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„The universe breathes, it grows and declines …“

Dedicated to the National Orchestra of Korea

It’s not the first time that I, as a Korean composer, cite Lao Tse’s “Tao Te King” as an inspiration for my music. The Taoist theme of sinking into an alluring emptiness is reflected in many of my works. By writing for an orchestra playing traditional Korean instruments now, I open a door and step into a new, empty space myself. It’s a challenge.

During my times in both Korea and Europe, I kept learning, and teaching, and learning even more, and I became a more complex and present person for it. Committing yourself to emptiness is another thing that you have to learn.

Korean instrumental music has always been ensemble music, and the orchestration of music has been a modern phenomenon. The instruments have to flow together to form a single stream to approach Tao.

Inhaling, exhaling: presence and resonance form the basis of any music, not only vocals and wind instruments. Every note rings out and resonates, und every note fades away into silence. I subscribed to this principle: not a single note is interrupted, cut off or muted. I stay true to our musical tradition this way.

And if the emptying of one’s self – not only in Taoism, but in mysticism worldwide – means making room for the riches of the human heart, inhaling means growth, and exhaling means decline… By giving yourself to emptiness, humbling yourself, you gain inner depth. But highs and lows are one and the same (Master Eckart, ca. 1260-1327).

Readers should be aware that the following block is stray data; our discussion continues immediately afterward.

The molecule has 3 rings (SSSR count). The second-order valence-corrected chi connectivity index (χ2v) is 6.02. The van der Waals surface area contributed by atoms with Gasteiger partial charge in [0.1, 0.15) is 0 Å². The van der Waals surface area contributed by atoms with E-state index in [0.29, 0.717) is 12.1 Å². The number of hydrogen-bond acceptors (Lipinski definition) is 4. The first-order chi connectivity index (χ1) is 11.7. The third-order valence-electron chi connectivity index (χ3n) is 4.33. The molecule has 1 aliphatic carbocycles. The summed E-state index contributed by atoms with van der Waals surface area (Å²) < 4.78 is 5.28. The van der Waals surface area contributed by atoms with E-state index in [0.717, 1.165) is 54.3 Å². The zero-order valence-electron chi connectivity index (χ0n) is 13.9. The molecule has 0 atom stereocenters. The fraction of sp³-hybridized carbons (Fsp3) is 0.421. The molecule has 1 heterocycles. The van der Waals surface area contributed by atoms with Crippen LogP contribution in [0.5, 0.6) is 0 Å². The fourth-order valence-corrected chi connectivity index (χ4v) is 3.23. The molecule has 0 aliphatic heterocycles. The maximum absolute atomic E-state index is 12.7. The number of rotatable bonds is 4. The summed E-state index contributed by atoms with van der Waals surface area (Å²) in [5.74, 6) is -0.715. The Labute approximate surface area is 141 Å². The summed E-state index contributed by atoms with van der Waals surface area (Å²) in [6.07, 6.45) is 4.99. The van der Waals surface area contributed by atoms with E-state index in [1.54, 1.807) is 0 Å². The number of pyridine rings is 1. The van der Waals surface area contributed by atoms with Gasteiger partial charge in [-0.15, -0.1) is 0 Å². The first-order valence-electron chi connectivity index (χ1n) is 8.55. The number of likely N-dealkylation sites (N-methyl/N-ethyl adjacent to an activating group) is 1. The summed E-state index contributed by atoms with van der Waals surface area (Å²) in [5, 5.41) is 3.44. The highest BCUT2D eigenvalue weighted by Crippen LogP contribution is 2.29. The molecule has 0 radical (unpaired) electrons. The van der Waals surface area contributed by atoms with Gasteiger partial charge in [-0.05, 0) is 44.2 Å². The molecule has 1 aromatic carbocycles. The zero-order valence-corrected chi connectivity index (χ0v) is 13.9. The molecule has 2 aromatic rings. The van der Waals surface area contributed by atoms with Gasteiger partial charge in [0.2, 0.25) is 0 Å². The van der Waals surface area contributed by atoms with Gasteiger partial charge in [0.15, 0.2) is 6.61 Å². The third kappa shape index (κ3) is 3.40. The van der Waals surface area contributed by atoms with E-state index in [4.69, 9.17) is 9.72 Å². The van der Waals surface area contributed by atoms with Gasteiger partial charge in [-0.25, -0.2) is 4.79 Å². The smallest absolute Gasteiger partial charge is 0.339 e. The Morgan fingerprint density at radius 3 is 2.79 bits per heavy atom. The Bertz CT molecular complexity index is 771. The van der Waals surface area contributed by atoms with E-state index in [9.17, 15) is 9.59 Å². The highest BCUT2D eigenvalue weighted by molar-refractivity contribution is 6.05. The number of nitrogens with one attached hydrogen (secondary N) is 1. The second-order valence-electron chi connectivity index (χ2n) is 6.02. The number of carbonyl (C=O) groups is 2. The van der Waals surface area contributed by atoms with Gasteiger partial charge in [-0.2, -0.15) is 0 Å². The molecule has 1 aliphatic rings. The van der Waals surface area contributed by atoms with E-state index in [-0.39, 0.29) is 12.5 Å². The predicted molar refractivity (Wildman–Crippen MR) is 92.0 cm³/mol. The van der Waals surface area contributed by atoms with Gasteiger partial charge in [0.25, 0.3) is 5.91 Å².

I minimize the vertical as an open sound space, stretched between the highest and the lowest notes (heaven and earth) from the beginning. This sound space is never entirely filled out. A more horizontal, melodic flow appears in its middle, only bit by bit. The instruments sound like human voices.

Korean instruments are generally oriented on the vocal capacities of male and female singers. That is a sharp contrast to Western European instruments, who since centuries have been striving to cover a wider tonal range. Particularly the concert piano, with its extremely high and low notes, is capable of dominating any sound space on its own. On the other hand, in Korean music, the focus is more on a flow of voices, leaving an open space.

Music is worship of all things living. Every note is ringing out for itself. When it fades, it leads us into acoustic emptiness, into silence. Silence can be just as fulfilling, if our ears are open to it. Open to listen.

Younghi Pagh-Paan, Panicale/Italy, September 6th 2007

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